Research ArticleCANCER

Phosphorylation of human TRM9L integrates multiple stress-signaling pathways for tumor growth suppression

See allHide authors and affiliations

Science Advances  11 Jul 2018:
Vol. 4, no. 7, eaas9184
DOI: 10.1126/sciadv.aas9184

You are currently viewing the abstract.

View Full Text

Abstract

The human transfer RNA methyltransferase 9–like gene (TRM9L, also known as KIAA1456) encodes a negative regulator of tumor growth that is frequently silenced in many forms of cancer. While TRM9L can inhibit tumor cell growth in vivo, the molecular mechanisms underlying the tumor inhibition activity of TRM9L are unknown. We show that oxidative stress induces the rapid and dose-dependent phosphorylation of TRM9L within an intrinsically disordered domain that is necessary for tumor growth suppression. Multiple serine residues are hyperphosphorylated in response to oxidative stress. Using a chemical genetic approach, we identified a key serine residue in TRM9L that undergoes hyperphosphorylation downstream of the oxidative stress–activated MEK (mitogen-activated protein kinase kinase)–ERK (extracellular signal–regulated kinase)–RSK (ribosomal protein S6 kinase) signaling cascade. Moreover, we found that phosphorylated TRM9L interacts with the 14-3-3 family of proteins, providing a link between oxidative stress and downstream cellular events involved in cell cycle control and proliferation. Mutation of the serine residues required for TRM9L hyperphosphorylation and 14-3-3 binding abolished the tumor inhibition activity of TRM9L. Our results uncover TRM9L as a key downstream effector of the ERK signaling pathway and elucidate a phospho-signaling regulatory mechanism underlying the tumor inhibition activity of TRM9L.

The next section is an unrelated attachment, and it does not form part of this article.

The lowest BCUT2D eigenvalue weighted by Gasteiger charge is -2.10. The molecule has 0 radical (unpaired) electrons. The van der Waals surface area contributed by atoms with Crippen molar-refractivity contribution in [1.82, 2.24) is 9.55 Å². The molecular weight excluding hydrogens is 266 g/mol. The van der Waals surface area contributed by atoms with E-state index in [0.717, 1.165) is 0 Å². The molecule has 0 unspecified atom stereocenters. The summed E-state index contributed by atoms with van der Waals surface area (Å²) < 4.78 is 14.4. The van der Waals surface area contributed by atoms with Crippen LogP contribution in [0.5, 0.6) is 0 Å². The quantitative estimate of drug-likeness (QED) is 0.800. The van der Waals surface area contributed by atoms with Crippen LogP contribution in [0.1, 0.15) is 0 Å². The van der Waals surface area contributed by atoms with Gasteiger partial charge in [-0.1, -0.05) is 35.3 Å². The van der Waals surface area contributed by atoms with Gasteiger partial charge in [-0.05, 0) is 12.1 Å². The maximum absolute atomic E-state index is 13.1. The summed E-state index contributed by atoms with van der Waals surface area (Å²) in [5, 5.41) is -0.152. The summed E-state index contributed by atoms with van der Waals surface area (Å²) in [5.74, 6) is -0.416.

This is an open-access article distributed under the terms of the Creative Commons Attribution-NonCommercial license, which permits use, distribution, and reproduction in any medium, so long as the resultant use is not for commercial advantage and provided the original work is properly cited.

View Full Text